Stauffer shows a strong grasp of the secondary literature and an outstanding grasp of Hobbes's own writings, including revealing comparisons of the original Leviathan and the Latin translation, published in 1651 and 1668 respectively. Moreover, Stauffer deftly combines analysis of Hobbes's metaphysics, natural philosophy, religion, and politics/ethics. Many scholars make contributions in one of those areas, some in two or three, but it is rare to do all four, especially so effectively.
All Hobbes scholars will thus benefit from reading this book, and even those who reject Stauffer's esoteric hypothesis, or who (like me) are not yet convinced, will find insights on many pages, as well as passages in Hobbes which need rethinking. Stauffer's writing is beautifully clear, although his habit of asking rhetorical questions about Hobbes's intentions gets tiresome after a while.
Chapter 1 examines Hobbes's attack on 'vain philosophy', the Aristotelian scholasticism that dominated universities. The most important part is the discussion of Hobbes's attack on contemporary metaphysics and its relationship to politics (22-29). Chapter 2 tackles Hobbes's natural philosophy -- his mechanistic materialism, which was 'anathema to everything the scholastics stood for' (41).
But the book takes off in chapter 3, when Stauffer turns to religion. Although Hobbes depicts his reason-based politics/ethics as consistent with the Bible, Stauffer doubts Hobbes's sincerity, because Hobbes's Scriptural interpretation is 'so heterodox and even at times outlandish' (85). For Stauffer, the irreligious implications of Hobbes's interpretations were tacit pointers for perceptive readers (e.g. 91).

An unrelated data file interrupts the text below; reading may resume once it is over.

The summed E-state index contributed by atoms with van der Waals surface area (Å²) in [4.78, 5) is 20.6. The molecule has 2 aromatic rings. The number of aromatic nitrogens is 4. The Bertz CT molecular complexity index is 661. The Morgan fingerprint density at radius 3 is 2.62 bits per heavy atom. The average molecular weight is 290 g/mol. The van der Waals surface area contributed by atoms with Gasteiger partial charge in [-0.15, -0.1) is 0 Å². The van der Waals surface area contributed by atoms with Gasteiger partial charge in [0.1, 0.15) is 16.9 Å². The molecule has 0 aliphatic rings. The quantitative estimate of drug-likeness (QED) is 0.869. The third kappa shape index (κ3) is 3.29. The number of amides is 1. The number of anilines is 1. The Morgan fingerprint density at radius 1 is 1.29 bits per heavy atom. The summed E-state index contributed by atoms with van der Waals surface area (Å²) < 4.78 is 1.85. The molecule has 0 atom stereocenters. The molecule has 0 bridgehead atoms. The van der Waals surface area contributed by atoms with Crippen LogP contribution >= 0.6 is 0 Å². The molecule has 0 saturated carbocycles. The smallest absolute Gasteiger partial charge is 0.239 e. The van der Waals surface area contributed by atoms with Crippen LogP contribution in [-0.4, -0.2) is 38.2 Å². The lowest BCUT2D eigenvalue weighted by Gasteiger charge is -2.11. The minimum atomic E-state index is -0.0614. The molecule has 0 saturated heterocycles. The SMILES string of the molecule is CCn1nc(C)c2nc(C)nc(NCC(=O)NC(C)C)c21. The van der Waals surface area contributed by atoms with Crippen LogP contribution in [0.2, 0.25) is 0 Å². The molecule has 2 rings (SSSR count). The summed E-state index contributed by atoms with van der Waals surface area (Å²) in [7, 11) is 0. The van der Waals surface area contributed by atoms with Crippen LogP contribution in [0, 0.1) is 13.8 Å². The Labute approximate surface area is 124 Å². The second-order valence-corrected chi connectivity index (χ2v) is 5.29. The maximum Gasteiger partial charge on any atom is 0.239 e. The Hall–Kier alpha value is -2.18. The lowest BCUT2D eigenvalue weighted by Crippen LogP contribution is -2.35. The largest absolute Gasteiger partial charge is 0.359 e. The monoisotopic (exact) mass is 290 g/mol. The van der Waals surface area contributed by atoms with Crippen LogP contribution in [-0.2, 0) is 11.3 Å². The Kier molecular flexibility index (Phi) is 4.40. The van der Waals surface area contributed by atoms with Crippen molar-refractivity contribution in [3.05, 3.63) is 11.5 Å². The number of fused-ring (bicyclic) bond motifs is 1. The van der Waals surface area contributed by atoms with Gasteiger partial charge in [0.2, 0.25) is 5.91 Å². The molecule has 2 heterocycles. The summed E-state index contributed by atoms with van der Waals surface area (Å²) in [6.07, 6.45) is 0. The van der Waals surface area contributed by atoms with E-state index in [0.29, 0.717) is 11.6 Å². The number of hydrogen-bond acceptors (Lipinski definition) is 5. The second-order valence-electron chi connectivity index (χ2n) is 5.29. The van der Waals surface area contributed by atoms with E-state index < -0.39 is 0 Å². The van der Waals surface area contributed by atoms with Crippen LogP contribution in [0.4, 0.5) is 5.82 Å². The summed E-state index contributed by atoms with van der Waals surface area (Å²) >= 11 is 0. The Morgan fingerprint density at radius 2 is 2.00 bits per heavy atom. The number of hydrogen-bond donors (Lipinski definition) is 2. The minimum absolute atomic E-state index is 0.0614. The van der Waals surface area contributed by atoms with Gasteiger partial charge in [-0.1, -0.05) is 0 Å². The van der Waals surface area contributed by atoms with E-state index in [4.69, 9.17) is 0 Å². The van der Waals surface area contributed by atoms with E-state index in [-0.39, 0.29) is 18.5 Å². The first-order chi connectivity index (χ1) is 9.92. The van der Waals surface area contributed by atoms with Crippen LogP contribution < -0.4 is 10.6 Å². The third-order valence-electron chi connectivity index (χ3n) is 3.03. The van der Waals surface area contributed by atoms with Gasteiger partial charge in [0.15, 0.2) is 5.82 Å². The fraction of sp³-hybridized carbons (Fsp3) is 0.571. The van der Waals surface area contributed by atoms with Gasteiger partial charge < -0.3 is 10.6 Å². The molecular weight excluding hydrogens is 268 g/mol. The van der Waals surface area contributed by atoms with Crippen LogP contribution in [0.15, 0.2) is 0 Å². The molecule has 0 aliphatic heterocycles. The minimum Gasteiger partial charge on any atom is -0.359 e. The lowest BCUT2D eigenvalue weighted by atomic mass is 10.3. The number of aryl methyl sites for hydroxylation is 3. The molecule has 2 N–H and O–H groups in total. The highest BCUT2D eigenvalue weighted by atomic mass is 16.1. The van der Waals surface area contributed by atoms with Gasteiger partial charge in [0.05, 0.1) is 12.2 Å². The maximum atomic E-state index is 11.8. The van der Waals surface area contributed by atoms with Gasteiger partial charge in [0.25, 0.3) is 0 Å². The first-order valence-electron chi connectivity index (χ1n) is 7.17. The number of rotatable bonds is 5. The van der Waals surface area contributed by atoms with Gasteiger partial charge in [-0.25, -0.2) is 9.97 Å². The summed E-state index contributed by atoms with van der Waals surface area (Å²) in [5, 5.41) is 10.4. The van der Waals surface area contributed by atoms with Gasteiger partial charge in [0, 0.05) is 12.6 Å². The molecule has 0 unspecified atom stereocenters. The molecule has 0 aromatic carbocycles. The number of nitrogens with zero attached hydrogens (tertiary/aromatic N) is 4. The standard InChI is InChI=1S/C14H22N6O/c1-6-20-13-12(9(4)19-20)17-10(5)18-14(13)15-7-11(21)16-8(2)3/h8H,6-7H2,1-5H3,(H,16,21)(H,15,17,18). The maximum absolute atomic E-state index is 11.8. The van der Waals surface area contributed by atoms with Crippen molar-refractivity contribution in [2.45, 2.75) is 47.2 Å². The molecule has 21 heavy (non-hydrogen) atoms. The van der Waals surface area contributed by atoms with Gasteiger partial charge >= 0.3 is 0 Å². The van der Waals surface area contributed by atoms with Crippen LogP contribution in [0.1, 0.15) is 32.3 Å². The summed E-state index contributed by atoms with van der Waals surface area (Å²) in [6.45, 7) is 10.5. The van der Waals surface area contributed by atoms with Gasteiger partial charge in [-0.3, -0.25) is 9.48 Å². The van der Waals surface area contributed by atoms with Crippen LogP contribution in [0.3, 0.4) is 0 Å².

A particularly exciting aspect of chapter 3 is that Stauffer shows the irreligiousness not only of the second half of Leviathan, dedicated to religion, but even of the passing comments about religion in the first half of Leviathan. The 'opening salvo' of Hobbes's critique of religion is found in chapter 2 of Leviathan, when 'Hobbes inconspicuously weaves into his account of dreams and apparitions an attack on certain interpretations of these experiences' (89). Hobbes might seem merely to be fighting a 'guerrilla war' against superstition, but there are good reasons to think that his target was religion more generally (93).
Chapter 4 moves to Hobbes's own religious views. Perhaps the key claim is that Hobbes was deflating efforts to prove the existence of God (117-26). Whether or not one agrees with this, Stauffer does a fine job of showing that Hobbes highlights the 'very great limits' of the knowledge reason can produce (125).